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Miele Focused on Earning Roster Spot

by Dave Vest / Arizona Coyotes
GLENDALE – As he did last season playing NCAA hockey and later at the Coyotes Prospect Development Camp in July, center Andy Miele is turning heads at the team’s ongoing training camp for rookies.

“I’m here to earn a roster spot,” Miele said after Sunday’s on-ice workouts at Arena. “To do that, I’ve got to compete 100 percent the whole time I’m here.”

Andy Miele. Photo by Norm Hall.
Miele, of course, signed with the Coyotes after he completed his senior season at Miami University last spring. Although he practiced with the team for a few weeks, he never got into a game. The 2011 Hobey Baker Award winner/ESPY nominee for Best Male College Athlete is hoping to change that very soon.

“I chose to sign with the Coyotes because there is opportunity here down the middle and I want to be here now,” Miele said. “I want to play with the best players and against the best players, and to do that I have to be here and I am going to work my hardest to do that.”

To that end, Miele, who stands 5-feet-9 and weighs 175 pounds, spent his off-season trying to get into the best shape of his hockey career. He worked out five days per week with personal trainer Mike Hackett. Twice a week they would partake in Syphus Training, a type of circuit training in which a list of physical tasks must be completed within an hour’s time.

“What I really needed was explosive power and that’s what it gives me,” Miele said. “It’s a new style of working out and I loved it. It has prepared me very well for this camp."

Miele led the nation in scoring last season by notching 71 points - 24 goals and an NCAA-best 47 assists - in 39 games. He credits his coaches and teammates for his success. He also credits a professor/sports psychology course he took at Miami that he said made him a better player and teammate.

“It completely changed the psychological part of the game for me and the way I communicated with players,” Miele said of the course, which was instructed by Dr. Robin Vealey. “It taught me how to stay focused, how to rebound after making a bad play and how to limit negative thoughts. Instead of getting angry at myself and agonizing over a bad play, it taught me to take deep breaths, regroup and get back out there and make the right play the next time. I think that really helped me last year and will give me an advantage here this year.”

I always had bigger buddies that would pick on me and mess with me, but I think that is what toughened me up." - Andy Miele
Because of his size, Miele often is asked if he plays with an “I’ve-always-got-to-prove-myself” attitude. The answer is yes, but he said his work ethic and his confidence in his abilities have served him better than playing with a chip on his shoulder.

“You have to bring your best every day and you have to work your hardest,” Miele said. “That’s what separates you the most from other players; how hard you work. If I work my hardest out there the rest will come.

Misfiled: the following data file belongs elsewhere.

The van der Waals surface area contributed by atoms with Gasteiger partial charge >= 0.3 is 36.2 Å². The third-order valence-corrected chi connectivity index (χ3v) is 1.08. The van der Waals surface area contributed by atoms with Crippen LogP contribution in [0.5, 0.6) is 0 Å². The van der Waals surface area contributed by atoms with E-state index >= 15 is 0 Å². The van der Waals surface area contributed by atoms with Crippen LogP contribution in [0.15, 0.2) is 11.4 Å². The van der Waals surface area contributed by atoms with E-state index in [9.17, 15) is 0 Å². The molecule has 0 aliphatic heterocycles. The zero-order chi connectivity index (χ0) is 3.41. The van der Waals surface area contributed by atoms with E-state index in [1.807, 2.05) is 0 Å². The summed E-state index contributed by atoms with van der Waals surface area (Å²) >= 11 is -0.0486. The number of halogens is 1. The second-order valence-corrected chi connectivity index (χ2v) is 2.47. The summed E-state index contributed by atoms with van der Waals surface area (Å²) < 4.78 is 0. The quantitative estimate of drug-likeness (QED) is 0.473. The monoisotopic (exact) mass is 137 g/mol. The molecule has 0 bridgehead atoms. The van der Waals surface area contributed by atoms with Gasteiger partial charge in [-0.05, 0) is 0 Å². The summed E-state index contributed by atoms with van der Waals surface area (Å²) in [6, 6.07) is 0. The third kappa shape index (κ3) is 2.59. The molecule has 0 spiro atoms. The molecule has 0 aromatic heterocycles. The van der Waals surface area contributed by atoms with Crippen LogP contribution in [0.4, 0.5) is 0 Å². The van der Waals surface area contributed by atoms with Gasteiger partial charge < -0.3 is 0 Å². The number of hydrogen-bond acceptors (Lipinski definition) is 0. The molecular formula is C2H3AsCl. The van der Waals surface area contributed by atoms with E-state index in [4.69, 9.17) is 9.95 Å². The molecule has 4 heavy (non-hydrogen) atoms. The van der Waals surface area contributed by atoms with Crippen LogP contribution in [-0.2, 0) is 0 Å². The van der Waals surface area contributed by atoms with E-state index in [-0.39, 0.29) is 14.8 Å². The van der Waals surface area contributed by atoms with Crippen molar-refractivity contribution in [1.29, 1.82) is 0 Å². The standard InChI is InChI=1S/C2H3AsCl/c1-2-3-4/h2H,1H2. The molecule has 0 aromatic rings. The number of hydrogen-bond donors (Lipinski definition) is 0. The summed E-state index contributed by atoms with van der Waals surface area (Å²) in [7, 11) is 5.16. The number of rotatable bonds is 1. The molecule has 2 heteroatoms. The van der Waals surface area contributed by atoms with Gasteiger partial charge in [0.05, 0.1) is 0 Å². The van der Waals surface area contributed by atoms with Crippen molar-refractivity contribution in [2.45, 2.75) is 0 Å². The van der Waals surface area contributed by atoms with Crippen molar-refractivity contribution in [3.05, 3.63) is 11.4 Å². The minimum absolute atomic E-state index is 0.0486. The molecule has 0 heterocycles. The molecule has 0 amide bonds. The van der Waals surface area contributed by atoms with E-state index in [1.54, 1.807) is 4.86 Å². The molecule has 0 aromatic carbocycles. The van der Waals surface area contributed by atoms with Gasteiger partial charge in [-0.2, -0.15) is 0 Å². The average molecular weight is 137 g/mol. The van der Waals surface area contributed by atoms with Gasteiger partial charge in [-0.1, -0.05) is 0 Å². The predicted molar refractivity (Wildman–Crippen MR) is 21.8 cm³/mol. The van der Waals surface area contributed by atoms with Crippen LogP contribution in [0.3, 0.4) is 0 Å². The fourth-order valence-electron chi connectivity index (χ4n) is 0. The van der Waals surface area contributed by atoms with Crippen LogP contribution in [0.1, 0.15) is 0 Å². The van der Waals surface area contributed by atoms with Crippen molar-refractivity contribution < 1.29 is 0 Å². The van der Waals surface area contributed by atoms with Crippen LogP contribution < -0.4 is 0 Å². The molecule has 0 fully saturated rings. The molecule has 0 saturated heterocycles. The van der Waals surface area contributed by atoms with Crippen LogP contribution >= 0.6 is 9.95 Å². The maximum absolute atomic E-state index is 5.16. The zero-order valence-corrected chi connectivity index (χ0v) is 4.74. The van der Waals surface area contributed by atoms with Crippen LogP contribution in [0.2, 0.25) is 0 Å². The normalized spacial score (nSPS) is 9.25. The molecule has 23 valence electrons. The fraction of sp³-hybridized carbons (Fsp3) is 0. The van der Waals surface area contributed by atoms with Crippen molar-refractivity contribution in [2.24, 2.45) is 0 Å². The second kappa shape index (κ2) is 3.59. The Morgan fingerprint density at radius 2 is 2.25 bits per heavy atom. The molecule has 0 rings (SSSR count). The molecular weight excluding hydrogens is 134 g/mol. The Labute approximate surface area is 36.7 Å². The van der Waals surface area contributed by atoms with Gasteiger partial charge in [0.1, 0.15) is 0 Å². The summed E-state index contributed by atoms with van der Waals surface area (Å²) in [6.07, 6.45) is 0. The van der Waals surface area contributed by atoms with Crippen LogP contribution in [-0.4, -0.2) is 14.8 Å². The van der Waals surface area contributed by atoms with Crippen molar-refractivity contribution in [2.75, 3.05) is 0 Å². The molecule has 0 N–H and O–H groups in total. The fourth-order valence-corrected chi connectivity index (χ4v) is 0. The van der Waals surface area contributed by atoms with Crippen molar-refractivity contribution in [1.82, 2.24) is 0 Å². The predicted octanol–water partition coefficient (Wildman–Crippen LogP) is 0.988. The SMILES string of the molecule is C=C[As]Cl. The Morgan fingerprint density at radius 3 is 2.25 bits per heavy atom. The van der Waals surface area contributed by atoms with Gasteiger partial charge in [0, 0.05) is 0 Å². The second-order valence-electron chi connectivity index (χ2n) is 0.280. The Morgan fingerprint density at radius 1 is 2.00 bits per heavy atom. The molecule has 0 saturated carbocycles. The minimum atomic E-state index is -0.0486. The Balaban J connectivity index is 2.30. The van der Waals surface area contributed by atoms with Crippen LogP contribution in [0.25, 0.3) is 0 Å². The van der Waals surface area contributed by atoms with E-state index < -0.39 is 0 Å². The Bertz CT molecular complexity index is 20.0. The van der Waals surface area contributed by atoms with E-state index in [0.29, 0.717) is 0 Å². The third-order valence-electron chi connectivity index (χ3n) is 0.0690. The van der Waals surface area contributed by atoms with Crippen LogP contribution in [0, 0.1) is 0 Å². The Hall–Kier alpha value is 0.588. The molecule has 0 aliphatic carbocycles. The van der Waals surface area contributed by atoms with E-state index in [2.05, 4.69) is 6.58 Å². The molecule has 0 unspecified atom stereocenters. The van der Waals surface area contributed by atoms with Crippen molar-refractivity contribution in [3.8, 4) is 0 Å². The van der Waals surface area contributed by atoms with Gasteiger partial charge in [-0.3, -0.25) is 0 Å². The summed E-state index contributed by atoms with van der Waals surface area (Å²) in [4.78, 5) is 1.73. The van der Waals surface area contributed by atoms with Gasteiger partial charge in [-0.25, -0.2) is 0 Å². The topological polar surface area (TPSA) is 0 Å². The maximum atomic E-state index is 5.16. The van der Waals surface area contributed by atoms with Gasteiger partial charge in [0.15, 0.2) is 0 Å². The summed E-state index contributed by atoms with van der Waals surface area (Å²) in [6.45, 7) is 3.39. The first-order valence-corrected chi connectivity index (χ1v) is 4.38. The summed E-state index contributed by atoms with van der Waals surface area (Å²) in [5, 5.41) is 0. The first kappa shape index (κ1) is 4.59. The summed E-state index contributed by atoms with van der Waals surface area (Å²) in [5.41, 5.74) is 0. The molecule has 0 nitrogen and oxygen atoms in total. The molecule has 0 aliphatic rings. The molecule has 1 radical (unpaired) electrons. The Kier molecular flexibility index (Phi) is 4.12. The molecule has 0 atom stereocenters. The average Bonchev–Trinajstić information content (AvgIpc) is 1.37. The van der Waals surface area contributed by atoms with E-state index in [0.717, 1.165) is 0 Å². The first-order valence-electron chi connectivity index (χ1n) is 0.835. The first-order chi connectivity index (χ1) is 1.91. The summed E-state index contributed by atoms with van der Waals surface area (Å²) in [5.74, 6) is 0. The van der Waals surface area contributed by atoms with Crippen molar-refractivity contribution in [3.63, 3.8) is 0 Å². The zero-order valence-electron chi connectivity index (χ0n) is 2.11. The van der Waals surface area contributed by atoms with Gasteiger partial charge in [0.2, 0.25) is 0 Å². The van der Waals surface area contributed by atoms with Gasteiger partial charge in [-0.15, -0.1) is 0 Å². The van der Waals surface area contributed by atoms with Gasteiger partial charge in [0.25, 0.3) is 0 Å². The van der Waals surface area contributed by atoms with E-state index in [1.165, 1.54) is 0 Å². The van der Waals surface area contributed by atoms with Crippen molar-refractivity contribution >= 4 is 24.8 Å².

He added, “I did not like hockey when I first started playing because I was always one of the smaller players on the ice. I always had bigger buddies that would pick on me and mess with me, but I think that is what toughened me up.”

Martin St. Louis, Daniel Briere, Derek Roy and other smaller-sized NHL players are role models for Miele.

Ray Whitney. Photo by Getty Images.
“I love watching those guys play,” Miele said. “I grew up right outside of Detroit so I got to see the Red Wings play a lot of NHL teams, so I’d see a lot of those players and their skills. But ever since I signed with Phoenix a player that I’ve grown to love watching is Ray Whitney (5-feet-10, 180 pounds). I’ve learned so much from him already. He’s unbelievable out there with his pursuit on the puck and his ability to make plays and the players around him better. I’ve enjoyed watching him play and I hope to be able to learn from him more this season.”

Miele may get that chance if he can show the coaches in training camp that he can complement his crafty offensive game with NHL-level defense.

“Andy is a real good kid who works hard and he is a clever player,” Development Coach Dave King said. “The one aspect of the game he’s going to have to address is can he play well enough defensively to stay up here. He’s never going to physically overpower anyone so he’s going to have to be very good positionally.

He added, “He’s a very high achiever. This guy is trying to prove he’s better than you think he is because of his size, and I think he can do it.”

Andy Miele poses with Erin Andrews at the 2011 ESPYs. Photo by Scott Norton.
Miele is expected to log plenty of minutes when the Coyotes rookies play the Los Angeles Kings rookies in games set for Wednesday and Thursday in El Segundo, Calif.

His approach to those games will be simple.

“I just want to stick to my game and I don’t want to try and do anything that I’m not supposed to be doing out there,” Miele said. “I like to make players around me better so that’s what I’m gong to do in those games. Hopefully the coaches will see that and they’ll think that I can help the Coyotes this upcoming season.”


The Red Team beat the White Team, 4-0, in a 37-minute scrimmage. Spencer Bennett, Dannick Gauthier, Kurtis Gabriel and Chris Collins scored the goals.

Gabriel, Gauthier and Collins are at camp on amateur tryouts. Bennett has an AHL contract.

The rookies will scrimmage/practice again at Jobing .com Arena on Monday starting at 10 a.m. Fans are welcome to attend free of charge.
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